Diane Arbus (1923-1971), an American legendary photographer, once said, “Taking pictures is like tiptoeing into the kitchen late at night and stealing Oreo cookies.” In this edition, Taing Rinith, our journalist and photographer, shares his roving eye for the ordinary — and extra-ordinary — from his collection this year from travel all over Cambodia. Each snapshot has a story worth telling, he writes.
Last Mistress of the Royal Dance
Em Theay turned 87 this year, but she is still teaching Royal Ballet to young Cambodian girls. Theay learned the art in the Royal Palace, where she was born and raised, along with other young people who would become masters of the Royal Ballet. Yet, by this year, she looks like the last surviving master of her generation. Even in such seniority, she still can show her pupils how to dance without much ado.
“That is the benefit of practising the Royal Ballet my whole life,” she told me.
Picture of concentration
In a classroom of the Royal University of Fine Arts, this student is oblivious to my intrusion as he paints a family picnicking in a rice field. A closer look revealed that he is painting from memory.
Behind the Shadows
This is what it looks like behind the scene of Sbek Toch, a Khmer shadow puppet apparently influenced by Javanese Wayang Kulit. The puppeteers also give the puppets both movement and voices.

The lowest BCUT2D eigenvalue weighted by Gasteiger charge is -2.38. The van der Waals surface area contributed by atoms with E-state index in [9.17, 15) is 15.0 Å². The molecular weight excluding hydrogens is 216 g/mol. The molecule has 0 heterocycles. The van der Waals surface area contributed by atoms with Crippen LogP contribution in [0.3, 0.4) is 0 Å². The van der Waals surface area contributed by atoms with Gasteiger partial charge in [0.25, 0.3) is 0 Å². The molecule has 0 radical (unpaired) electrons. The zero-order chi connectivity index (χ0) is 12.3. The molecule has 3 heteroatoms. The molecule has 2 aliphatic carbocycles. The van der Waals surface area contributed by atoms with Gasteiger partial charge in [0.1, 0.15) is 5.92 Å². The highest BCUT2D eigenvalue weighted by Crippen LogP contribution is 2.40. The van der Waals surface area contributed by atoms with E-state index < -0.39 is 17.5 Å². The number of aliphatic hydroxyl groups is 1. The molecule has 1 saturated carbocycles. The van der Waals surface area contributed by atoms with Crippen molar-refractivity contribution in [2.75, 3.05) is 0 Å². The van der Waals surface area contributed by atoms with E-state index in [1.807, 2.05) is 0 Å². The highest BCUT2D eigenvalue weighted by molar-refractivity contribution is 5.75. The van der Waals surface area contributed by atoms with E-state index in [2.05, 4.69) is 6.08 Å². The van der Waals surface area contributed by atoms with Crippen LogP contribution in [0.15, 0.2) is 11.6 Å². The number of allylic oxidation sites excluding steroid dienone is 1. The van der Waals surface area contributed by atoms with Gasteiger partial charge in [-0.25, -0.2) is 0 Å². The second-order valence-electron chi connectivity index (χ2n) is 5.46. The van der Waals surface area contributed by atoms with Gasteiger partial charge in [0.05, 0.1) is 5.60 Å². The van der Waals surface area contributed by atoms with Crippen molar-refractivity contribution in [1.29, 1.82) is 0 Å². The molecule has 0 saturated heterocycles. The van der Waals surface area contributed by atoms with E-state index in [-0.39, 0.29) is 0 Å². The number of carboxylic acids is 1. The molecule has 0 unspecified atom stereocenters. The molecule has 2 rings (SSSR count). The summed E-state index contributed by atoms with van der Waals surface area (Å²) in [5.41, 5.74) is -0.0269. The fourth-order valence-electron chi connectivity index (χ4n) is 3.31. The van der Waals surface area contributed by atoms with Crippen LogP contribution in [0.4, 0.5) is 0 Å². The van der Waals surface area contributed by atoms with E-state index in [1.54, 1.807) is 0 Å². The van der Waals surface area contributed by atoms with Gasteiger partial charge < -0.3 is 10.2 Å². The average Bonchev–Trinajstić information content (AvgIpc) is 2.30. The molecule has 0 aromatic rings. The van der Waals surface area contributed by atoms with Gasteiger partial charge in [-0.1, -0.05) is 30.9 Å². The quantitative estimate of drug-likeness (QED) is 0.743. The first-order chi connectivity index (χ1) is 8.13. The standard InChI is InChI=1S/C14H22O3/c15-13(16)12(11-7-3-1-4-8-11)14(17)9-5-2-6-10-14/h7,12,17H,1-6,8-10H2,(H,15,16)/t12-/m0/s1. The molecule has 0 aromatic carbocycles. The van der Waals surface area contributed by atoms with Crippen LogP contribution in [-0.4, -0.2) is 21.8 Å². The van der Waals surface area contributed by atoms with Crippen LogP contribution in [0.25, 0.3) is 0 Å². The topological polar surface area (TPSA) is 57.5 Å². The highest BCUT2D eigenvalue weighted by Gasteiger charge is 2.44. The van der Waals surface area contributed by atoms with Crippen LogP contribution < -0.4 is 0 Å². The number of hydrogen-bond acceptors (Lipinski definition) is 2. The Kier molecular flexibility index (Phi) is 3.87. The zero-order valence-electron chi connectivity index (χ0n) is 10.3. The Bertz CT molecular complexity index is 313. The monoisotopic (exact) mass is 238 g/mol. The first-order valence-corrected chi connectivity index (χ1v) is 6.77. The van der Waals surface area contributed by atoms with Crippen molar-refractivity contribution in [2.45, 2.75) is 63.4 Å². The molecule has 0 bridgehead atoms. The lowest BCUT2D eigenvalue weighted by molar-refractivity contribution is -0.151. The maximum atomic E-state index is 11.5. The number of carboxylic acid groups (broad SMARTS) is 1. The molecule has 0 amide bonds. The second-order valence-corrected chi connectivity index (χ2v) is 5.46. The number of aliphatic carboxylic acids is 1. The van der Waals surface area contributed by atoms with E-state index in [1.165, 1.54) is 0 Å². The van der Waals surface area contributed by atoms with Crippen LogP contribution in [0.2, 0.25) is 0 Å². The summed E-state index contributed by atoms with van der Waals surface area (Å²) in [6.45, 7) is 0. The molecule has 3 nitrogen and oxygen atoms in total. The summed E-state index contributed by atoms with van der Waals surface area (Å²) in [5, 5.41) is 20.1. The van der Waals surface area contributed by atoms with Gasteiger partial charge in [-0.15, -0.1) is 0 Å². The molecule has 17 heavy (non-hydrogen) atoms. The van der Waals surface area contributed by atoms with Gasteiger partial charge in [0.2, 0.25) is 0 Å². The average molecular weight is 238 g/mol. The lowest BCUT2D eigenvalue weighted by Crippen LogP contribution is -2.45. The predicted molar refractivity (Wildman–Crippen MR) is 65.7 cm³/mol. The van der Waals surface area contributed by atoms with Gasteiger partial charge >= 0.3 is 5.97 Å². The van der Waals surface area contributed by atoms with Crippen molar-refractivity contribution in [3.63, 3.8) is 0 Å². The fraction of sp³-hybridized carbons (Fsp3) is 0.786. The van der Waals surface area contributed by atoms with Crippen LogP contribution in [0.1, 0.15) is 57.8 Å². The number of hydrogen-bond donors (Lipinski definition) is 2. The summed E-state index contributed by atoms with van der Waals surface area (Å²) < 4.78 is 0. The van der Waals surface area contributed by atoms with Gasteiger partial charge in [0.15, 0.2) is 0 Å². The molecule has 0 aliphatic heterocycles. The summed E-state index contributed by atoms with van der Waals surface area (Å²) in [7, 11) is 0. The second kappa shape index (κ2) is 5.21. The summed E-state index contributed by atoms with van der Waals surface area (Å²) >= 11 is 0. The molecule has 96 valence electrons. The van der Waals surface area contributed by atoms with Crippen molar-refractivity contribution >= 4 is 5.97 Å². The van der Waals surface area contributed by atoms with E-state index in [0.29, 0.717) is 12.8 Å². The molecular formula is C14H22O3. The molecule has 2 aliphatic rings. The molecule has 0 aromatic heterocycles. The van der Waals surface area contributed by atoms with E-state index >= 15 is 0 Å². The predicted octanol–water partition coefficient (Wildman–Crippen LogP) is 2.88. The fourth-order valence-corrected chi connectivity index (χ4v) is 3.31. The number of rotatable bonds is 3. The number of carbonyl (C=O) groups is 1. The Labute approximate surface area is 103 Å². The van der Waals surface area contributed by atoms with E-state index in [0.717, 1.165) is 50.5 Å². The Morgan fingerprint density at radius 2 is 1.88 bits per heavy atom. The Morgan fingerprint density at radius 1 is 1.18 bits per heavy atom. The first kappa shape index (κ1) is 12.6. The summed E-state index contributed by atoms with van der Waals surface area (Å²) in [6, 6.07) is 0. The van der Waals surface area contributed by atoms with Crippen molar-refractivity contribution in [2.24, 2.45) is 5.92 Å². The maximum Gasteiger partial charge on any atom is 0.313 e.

Monkeys see, monkeys do
Every Sunday, children gather at Wat Svay Andet Pagoda to learn Lakhon Khol, a Cambodian mask dance based on Reamker (a Khmer adaptation of Ramayana). Located 10 km from Phnom Penh, Wat Svay Andet has been preserving its unique form of performing arts, which was inducted into the Unesco’s List of Intangible Cultural Heritage in Need of Urgent Safeguarding. The boys are learning to mimic the role of monkey soldiers.
Clinical manager Debbie Walsh of Khmer Sight Foundation hugs a grateful patient whose sight is restored after removing cataracts she suffered for years. For over a decade, the Khmer Sight Foundation has been treating Cambodians for cataracts, including at least 10,000 free surgeries per year.
A Walk into Amnesia
A dirt path into the thicket leads this lass to Phnom Da temple, a hilltop Hindu temple in the province of Takeo. No story behind this picture, but I was impressed by the stunning simplicity of Mother Nature.
Long walk to education
On the muddy travail is Sun Chheng gazing in the direction of the Balang High School, 7 km from his house. His tanned face is picture of perseverance, snapped in Kampong Thom during the peak of dry season in Cambodia, of his arduous trek. The 11-year-old is a splitting image for thousands of Cambodian children in the countryside who overcome the daily ritual on foot — even before they can hear the first word uttered by teacher in class. Just to receive an education.
dressing the part
A throwback to the past as well groomed college students visit the Royal Palace dressed in smart tunics which were worn by officials who served the monarchs in long ago. What better outfit than to dress the part in days of yore when visiting the King’s residence.